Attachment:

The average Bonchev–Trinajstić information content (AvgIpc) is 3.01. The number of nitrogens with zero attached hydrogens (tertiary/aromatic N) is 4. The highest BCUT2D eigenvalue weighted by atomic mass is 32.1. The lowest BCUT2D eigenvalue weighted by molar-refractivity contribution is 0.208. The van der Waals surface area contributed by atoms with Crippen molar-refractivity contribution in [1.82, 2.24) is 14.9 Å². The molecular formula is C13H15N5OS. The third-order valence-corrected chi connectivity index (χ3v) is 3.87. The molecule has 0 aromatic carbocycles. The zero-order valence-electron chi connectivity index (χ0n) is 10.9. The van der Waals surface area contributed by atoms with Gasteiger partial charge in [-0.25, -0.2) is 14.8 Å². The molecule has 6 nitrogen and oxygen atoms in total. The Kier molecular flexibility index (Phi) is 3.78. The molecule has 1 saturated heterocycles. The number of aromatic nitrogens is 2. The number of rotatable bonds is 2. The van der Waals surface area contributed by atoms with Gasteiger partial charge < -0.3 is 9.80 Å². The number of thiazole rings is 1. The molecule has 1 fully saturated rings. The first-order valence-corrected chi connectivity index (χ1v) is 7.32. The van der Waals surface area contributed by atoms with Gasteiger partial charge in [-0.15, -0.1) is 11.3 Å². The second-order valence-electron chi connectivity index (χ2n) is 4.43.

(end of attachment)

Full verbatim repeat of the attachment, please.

The average Bonchev–Trinajstić information content (AvgIpc) is 3.01. The number of nitrogens with zero attached hydrogens (tertiary/aromatic N) is 4. The highest BCUT2D eigenvalue weighted by atomic mass is 32.1. The lowest BCUT2D eigenvalue weighted by molar-refractivity contribution is 0.208. The van der Waals surface area contributed by atoms with Crippen molar-refractivity contribution in [1.82, 2.24) is 14.9 Å². The molecular formula is C13H15N5OS. The third-order valence-corrected chi connectivity index (χ3v) is 3.87. The molecule has 0 aromatic carbocycles. The zero-order valence-electron chi connectivity index (χ0n) is 10.9. The van der Waals surface area contributed by atoms with Gasteiger partial charge in [-0.25, -0.2) is 14.8 Å². The molecule has 6 nitrogen and oxygen atoms in total. The Kier molecular flexibility index (Phi) is 3.78. The molecule has 1 saturated heterocycles. The number of aromatic nitrogens is 2. The number of rotatable bonds is 2. The van der Waals surface area contributed by atoms with Gasteiger partial charge < -0.3 is 9.80 Å². The number of thiazole rings is 1. The molecule has 1 fully saturated rings. The first-order valence-corrected chi connectivity index (χ1v) is 7.32. The van der Waals surface area contributed by atoms with Gasteiger partial charge in [-0.15, -0.1) is 11.3 Å². The second-order valence-electron chi connectivity index (χ2n) is 4.43.